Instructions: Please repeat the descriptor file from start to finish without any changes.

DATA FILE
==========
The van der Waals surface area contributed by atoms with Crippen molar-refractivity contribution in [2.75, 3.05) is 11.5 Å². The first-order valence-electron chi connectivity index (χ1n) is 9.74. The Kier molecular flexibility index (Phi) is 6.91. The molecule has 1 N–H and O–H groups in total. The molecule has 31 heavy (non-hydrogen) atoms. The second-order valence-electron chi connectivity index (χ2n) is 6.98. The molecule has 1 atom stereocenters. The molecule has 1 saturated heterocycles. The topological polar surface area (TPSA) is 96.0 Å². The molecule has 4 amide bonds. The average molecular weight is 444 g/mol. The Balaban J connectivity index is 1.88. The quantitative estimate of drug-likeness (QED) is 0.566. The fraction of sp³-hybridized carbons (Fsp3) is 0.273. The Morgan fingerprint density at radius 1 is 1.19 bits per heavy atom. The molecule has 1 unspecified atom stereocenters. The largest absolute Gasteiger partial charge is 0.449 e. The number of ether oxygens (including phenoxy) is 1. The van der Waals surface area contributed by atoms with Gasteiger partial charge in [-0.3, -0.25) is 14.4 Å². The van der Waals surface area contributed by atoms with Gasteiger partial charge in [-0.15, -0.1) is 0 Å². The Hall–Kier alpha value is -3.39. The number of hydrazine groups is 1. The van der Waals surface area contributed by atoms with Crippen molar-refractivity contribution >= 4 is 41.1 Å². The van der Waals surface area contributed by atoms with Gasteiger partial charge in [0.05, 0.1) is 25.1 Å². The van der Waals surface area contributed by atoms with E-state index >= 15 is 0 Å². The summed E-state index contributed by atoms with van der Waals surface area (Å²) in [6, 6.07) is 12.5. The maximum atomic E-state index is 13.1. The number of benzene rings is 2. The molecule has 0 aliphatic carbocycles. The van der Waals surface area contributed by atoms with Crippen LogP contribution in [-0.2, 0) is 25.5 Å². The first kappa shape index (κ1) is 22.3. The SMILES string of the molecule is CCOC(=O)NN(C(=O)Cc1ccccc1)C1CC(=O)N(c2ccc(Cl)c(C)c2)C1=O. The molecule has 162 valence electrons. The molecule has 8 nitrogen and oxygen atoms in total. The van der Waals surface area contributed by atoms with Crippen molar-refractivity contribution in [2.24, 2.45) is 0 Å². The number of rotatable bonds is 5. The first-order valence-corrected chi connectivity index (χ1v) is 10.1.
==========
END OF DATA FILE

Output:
The van der Waals surface area contributed by atoms with Crippen molar-refractivity contribution in [2.75, 3.05) is 11.5 Å². The first-order valence-electron chi connectivity index (χ1n) is 9.74. The Kier molecular flexibility index (Phi) is 6.91. The molecule has 1 N–H and O–H groups in total. The molecule has 31 heavy (non-hydrogen) atoms. The second-order valence-electron chi connectivity index (χ2n) is 6.98. The molecule has 1 atom stereocenters. The molecule has 1 saturated heterocycles. The topological polar surface area (TPSA) is 96.0 Å². The molecule has 4 amide bonds. The average molecular weight is 444 g/mol. The Balaban J connectivity index is 1.88. The quantitative estimate of drug-likeness (QED) is 0.566. The fraction of sp³-hybridized carbons (Fsp3) is 0.273. The Morgan fingerprint density at radius 1 is 1.19 bits per heavy atom. The molecule has 1 unspecified atom stereocenters. The largest absolute Gasteiger partial charge is 0.449 e. The number of ether oxygens (including phenoxy) is 1. The van der Waals surface area contributed by atoms with Gasteiger partial charge in [-0.3, -0.25) is 14.4 Å². The van der Waals surface area contributed by atoms with Gasteiger partial charge in [-0.15, -0.1) is 0 Å². The Hall–Kier alpha value is -3.39. The number of hydrazine groups is 1. The van der Waals surface area contributed by atoms with Crippen molar-refractivity contribution >= 4 is 41.1 Å². The van der Waals surface area contributed by atoms with Gasteiger partial charge in [0.05, 0.1) is 25.1 Å². The van der Waals surface area contributed by atoms with E-state index >= 15 is 0 Å². The summed E-state index contributed by atoms with van der Waals surface area (Å²) in [6, 6.07) is 12.5. The maximum atomic E-state index is 13.1. The number of benzene rings is 2. The molecule has 0 aliphatic carbocycles. The van der Waals surface area contributed by atoms with Crippen LogP contribution in [-0.2, 0) is 25.5 Å². The first kappa shape index (κ1) is 22.3. The SMILES string of the molecule is CCOC(=O)NN(C(=O)Cc1ccccc1)C1CC(=O)N(c2ccc(Cl)c(C)c2)C1=O. The molecule has 162 valence electrons. The molecule has 8 nitrogen and oxygen atoms in total. The van der Waals surface area contributed by atoms with Crippen molar-refractivity contribution in [2.24, 2.45) is 0 Å². The number of rotatable bonds is 5. The first-order valence-corrected chi connectivity index (χ1v) is 10.1.